Search our Site
Custom Search
Privacy Policy | Terms of Service

PHX Comicon Day 2: Horror
And The Prop-Ban Letdown

Bookmark and Share


Image by Mike Sallusito.

Other Stories About Phoenix Comicon 2017
-------------------------------------
A Cosplay Disaster Strikes Phoenix Comicon

Phoenix Comicon Preps 2017 Downtown Takeover

Slash Of The Titans As Horror Films Get Bigtime Attention; Attendees Express Frustration At The Sudden Restriction On Props After A Wacko Spoils The Fun
 
VJikDtvDXWFhIJeEWcHd04LRiv6IQBidvWLo9pAwYyZstNYNv36DFXS1e5D3BB336j6qQrHGUNmCQBjf5PkvMy2nuGut9qjtm7dL8RkkD0IeeoV2TbfRKfqFCRv52IC4iZsDoWLq
 
By Mike Sallusito
Modern Times Magazine
 
May 27, 2017 — Horror has always had a special place in pop culture. The names Jason Voorhees, Freddy Krueger, and Michael Myers are just as recognizable as Spider-Man, Batman, and Wolverine. This year, Phoenix Comicon has really made a point to sate the needs of horror movie lovers with a number of panels catering to fans of fear-inducing film.

Phoenix Comicon has invited special guest Rebekah McKendry to be part of a number of panels celebrating horror. McKendry is not only an award-winning filmmaker but also holds a Ph.D. in Media Studies with a focus on Horror and Exploitation. Currently, she is the Editor-in-Chief at Blumhouse.com.

Those who are fans of horror films know the Blumhouse name. They just recently produced the horror hit Get Out by Key and Peele’s Jordan Peele. Get Out’s mixture of horror and social commentary about race in America is already being pointed at as a new trend to look for in the genre, proving that horror films can be just as effective at addressing current social issues as dramatic films like this year’s Oscar winner, Moonlight.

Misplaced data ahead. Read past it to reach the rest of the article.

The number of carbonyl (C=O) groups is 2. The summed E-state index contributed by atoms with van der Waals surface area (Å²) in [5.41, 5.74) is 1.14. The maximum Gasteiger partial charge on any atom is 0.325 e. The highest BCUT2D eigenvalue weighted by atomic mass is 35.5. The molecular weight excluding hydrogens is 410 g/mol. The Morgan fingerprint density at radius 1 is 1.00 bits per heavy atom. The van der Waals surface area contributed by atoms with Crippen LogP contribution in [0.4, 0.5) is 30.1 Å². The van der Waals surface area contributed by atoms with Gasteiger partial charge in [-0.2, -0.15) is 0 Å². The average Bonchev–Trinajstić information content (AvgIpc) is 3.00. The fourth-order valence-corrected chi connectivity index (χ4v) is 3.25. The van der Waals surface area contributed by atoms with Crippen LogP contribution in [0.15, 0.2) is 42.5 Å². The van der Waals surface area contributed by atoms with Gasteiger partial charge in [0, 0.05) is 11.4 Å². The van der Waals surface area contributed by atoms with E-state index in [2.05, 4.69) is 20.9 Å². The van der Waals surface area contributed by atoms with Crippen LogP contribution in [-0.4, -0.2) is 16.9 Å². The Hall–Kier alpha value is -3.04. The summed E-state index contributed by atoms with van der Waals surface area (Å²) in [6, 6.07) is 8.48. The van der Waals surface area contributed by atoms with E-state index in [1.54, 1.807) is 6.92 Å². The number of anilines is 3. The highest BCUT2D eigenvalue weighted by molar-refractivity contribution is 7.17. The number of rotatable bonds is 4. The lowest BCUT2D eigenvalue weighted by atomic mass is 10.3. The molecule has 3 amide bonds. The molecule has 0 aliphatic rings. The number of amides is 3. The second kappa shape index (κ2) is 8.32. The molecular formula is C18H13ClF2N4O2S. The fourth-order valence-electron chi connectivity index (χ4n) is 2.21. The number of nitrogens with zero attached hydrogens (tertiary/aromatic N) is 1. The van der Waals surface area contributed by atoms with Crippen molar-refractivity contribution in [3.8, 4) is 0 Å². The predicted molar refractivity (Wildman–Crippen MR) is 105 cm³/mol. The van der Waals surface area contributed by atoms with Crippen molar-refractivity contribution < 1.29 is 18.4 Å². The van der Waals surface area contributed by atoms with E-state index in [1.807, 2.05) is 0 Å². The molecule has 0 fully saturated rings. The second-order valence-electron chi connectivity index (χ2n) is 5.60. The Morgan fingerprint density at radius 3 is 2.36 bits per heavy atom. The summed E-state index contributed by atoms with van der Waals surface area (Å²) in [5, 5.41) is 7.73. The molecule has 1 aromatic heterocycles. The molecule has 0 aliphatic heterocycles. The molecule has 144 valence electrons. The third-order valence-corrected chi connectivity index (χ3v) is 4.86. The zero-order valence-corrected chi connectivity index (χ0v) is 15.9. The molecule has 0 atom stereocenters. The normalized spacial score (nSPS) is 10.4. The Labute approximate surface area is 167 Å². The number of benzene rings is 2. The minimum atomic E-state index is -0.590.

During Friday’s State of Horror panel, the conversation naturally drifted to the impact Get Out has had on horror audiences. Monte Yazzie, director of the International Horror and Sci-fi Festival, moderated the panel. He said of Get Out, "It's a social satire, but gives us the familiar horror themes we like."

As the title of the panel suggests, McKendry made it a point to share her unique insight on the current state of horror. Although films like the Universal/Tom Cruise vehicle The Mummy are looming just over the horizon, McKendry pointed out that big-budget, horror-inspired movies were most likely to stay below a PG-13 rating to attract a wide audience. She noted that most of the best horror films of the last few years are still primarily coming out of the independent market.


On Friday, McKendry was also a member of Female Perspective: The Heart of Horror, an all-female panel of writers and local names in horror such as FilmBar programmer Andrea Canales. The panel discussed the undeniable influence women have had on horror despite it being commonly looked at as a male-dominated genre. McKendry pointed out that currently horror movies are still overwhelmingly created by male filmmakers, but noted that, “You're starting to see more women in production roles.” The panel stressed the importance in encouraging more women to take a seat in the director’s chair, to offer their unique voice to the horror genre.